Missouri Republicans can do the entire Grand Old Party a massive favor in today’s U.S. Senate primary: Keep Eric Greitens as far away as possible from the Republican nomination.
The Show Me State’s former governor is a potential time bomb who could flatten the GOP’s promising prospects to win the U.S. House and, perhaps, the Senate. His dynamite bundle of scandals could jeopardize the seat now held by retiring Republican Sen. Roy Blunt. Even worse, Greitens and his apparent record of horrifying behavior could hand the left-wing media a truncheon with which to torture GOP candidates from coast to coast.
The stories told of Greitens’ personal life read like a set of twin advertisements for marital therapy and anger management. His reported misbehavior was so bad that he fled the Missouri governor’s mansion in disgrace.
The details in just the following three published articles could plunge the jaws of such miscreants as former President Bill Clinton and fallen filmmaker Harvey Weinstein.
The Kansas City Star states:
Greitens has come under withering attack over past allegations of sexual assault and blackmail, which led him to resign as governor in 2018, as well as allegations by his ex-wife that he was physically and emotionally abusive toward her and their young children.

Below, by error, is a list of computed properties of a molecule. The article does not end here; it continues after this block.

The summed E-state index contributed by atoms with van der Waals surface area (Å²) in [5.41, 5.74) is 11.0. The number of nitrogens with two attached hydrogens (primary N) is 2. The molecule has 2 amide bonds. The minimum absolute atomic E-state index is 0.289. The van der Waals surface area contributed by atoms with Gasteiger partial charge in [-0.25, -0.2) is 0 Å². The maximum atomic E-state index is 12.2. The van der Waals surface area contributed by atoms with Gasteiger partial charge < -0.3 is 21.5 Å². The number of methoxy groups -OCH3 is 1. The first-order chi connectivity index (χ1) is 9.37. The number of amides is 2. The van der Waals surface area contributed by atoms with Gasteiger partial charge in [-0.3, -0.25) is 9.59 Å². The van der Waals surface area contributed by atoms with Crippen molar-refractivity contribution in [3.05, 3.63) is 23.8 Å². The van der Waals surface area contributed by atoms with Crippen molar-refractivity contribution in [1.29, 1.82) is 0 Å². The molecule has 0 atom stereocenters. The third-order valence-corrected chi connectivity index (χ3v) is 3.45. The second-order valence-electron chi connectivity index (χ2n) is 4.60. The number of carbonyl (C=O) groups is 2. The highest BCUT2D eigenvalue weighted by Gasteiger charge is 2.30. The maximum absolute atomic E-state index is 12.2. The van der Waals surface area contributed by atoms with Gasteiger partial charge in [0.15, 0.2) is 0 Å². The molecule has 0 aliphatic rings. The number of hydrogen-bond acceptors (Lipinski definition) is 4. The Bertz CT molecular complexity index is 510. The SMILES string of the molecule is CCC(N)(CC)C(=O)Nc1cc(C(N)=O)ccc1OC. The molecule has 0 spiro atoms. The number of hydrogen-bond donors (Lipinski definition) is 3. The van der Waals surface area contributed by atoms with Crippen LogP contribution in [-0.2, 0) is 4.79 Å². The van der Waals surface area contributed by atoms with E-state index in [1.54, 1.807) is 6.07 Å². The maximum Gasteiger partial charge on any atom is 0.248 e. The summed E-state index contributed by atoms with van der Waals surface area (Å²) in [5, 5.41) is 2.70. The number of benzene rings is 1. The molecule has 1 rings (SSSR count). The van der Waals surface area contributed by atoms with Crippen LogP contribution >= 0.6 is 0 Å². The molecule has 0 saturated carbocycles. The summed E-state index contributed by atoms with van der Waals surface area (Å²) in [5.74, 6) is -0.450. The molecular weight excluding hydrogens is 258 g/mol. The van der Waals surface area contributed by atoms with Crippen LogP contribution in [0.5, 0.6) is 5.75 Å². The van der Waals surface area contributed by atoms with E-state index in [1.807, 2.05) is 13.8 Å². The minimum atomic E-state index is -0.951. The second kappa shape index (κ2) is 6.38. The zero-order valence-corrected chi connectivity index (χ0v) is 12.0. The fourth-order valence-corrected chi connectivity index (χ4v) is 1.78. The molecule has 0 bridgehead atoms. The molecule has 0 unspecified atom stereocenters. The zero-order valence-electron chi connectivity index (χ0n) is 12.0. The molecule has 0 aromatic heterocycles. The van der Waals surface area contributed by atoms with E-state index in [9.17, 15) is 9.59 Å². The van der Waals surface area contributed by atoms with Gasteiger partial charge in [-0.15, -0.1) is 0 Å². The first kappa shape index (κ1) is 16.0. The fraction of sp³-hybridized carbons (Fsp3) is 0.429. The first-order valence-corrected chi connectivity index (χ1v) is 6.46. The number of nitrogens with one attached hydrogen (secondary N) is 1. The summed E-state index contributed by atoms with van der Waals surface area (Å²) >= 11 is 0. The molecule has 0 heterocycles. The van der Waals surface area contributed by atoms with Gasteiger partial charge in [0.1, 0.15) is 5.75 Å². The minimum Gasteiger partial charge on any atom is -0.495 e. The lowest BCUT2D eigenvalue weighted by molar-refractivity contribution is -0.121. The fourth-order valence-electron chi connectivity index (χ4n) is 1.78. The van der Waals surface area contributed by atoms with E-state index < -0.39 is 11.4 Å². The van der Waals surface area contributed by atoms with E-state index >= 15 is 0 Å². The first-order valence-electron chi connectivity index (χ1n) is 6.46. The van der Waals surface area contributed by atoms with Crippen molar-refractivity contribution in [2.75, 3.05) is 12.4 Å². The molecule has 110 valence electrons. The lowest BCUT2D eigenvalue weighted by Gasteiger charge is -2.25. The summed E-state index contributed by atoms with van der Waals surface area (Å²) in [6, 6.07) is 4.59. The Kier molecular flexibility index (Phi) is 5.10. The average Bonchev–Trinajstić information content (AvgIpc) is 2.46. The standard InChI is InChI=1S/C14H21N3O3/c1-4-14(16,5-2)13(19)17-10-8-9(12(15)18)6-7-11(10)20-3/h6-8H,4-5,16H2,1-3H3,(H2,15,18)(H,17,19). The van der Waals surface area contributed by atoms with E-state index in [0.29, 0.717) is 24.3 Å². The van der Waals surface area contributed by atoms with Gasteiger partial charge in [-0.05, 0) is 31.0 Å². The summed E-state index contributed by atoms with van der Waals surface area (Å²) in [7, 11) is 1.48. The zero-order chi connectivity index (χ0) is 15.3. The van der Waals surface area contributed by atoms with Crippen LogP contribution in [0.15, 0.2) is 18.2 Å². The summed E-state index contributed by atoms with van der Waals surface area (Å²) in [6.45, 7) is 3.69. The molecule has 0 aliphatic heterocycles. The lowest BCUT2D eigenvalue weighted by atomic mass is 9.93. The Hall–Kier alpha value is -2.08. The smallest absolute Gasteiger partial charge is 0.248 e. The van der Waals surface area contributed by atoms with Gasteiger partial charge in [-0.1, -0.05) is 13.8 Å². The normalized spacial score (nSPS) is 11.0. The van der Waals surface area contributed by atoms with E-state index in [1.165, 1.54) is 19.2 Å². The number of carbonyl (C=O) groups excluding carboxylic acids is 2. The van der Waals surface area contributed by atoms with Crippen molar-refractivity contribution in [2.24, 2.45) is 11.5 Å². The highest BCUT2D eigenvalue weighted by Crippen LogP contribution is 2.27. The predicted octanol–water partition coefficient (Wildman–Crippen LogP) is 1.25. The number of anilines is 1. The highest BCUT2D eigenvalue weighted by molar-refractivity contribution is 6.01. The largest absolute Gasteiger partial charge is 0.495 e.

Says the Wall Street Journal:
Mr. Greitens was on the verge of being impeached in 2018 when he stepped down as governor after allegations that he had tied up his hairdresser in his basement, coerced her into a sexual act, and took a seminude photo of her to keep her from disclosing their affair. Mr. Greitens admitted the affair but denied the other allegations and was never convicted of any crime. Mr. Greitens also has denied the domestic-abuse allegations made in an affidavit filed in March by Sheena Greitens, Missouri’s former first lady, as part of a child-custody dispute.
The New Republic recalls:
Greitens’s downfall from the governorship was rooted in a sex scandal centered on his mistress accusing him of a forced sexual encounter in his basement. Graphic sworn testimony of the encounter became public. It described how Greitens blindfolded her, tore her clothes off, and then took a photo without her consent to use as blackmail in case she ever came forward about the affair. Around that time, St. Louis prosecutors filed separate criminal charges over how Greitens used his donor list. Greitens maintained his innocence in both cases, but pressure kept mounting. It didn’t help that even though Republicans controlled the legislature, they despised him. He resigned in the summer of 2018.
At worst, Greitens is guilty of injuring his ex-wife and children and physically restraining his hair stylist. At best, he is innocent of the most egregious of these charges.
Either way, the left-wing media will interrogate him about these matters non-stop. Greitens will be on constant defense.
Don’t be surprised if confidential court records in his custody case magically emerge, chock full of shocking revelations about Greitens’ marriage, his extramarital affair, his alleged handcuffing of one of his children, and perhaps other kinks still unknown.